Marching for Science: “It was the right thing to do.”
Fourteen hours of travel to and from Washington, D.C., did not deter 30 Hamilton students from participating in the 2018 March for Science on Saturday, April 14. The trip was organized by the Hamilton Environmental Action Group (HEAG), in celebration of “Green Week” in the days leading up to Earth Day.
Having departed just after midnight, the students arrived seven hours later at the National Mall where they participated in a variety of teach-ins created by the march organizers. The sessions included educational lectures and hands-on activities from organizations such as the Nature Conservancy and the American Chemical Society.
Just before the march began, students joined in a rally featuring a variety of speakers and a musical performance by The Suffers. Speakers included leaders in science advocacy, including Dr. Rush Holt, the CEO of the American Association for the Advancement of Science, and Dr. Sheila Jasanoff, Professor of Science and Technology Studies at Harvard University.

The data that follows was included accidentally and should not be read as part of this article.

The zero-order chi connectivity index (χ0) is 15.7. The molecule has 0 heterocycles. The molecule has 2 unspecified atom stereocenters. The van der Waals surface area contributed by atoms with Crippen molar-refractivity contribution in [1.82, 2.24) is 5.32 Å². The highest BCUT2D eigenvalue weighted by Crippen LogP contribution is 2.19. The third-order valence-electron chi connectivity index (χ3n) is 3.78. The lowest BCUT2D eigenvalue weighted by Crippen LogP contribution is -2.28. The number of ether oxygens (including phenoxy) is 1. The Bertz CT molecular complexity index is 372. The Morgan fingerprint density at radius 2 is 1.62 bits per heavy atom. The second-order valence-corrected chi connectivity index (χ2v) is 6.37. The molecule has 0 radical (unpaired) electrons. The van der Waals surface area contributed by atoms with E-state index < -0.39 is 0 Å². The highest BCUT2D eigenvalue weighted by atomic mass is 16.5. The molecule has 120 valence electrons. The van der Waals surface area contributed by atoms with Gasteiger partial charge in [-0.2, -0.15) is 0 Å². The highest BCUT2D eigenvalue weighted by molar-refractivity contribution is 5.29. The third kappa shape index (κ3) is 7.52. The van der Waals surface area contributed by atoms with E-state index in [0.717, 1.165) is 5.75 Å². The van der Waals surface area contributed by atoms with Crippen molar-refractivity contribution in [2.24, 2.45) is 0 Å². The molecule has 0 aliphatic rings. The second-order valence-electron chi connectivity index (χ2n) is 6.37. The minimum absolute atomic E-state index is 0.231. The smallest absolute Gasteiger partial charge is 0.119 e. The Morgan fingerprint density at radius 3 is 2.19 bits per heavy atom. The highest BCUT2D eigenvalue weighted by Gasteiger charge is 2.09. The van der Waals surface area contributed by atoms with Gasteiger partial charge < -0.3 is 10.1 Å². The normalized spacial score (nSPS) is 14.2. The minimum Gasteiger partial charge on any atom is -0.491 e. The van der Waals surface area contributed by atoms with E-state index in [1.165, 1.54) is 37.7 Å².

The march began in front of the White House and ended at the Capitol. Hamilton students were able to lead the march, helping to hold the official March for Science banner. Erin Bryant ‘21 says of her experience, “There was a point where I was holding my sign at the very front of the march, and I looked out at the street. Suddenly, I felt the historic significance of the moment.”
Hamilton students participated in the march advocating for a variety of purposes. Signs creatively crafted by the students spread messages advocating for diversity in STEM fields, for the acceptance of science in policy making, and for the overall promotion of scientific study.
This was the second March for Science, and it had a lower turnout than in 2017; however, there was a notable increase in satellite marches.
Mian Osumi ‘21 commented, “While I think the turnout was less, the people there were more passionate and more organized than ever before, and it gave me faith that the environmental cause is a popular movement, as it should be since it affects all of us.” Referencing Hamilton’s participation, she added, “Hamilton students were there not because it was the cool thing to do, but because it was the right thing to do, and I think that's really special.”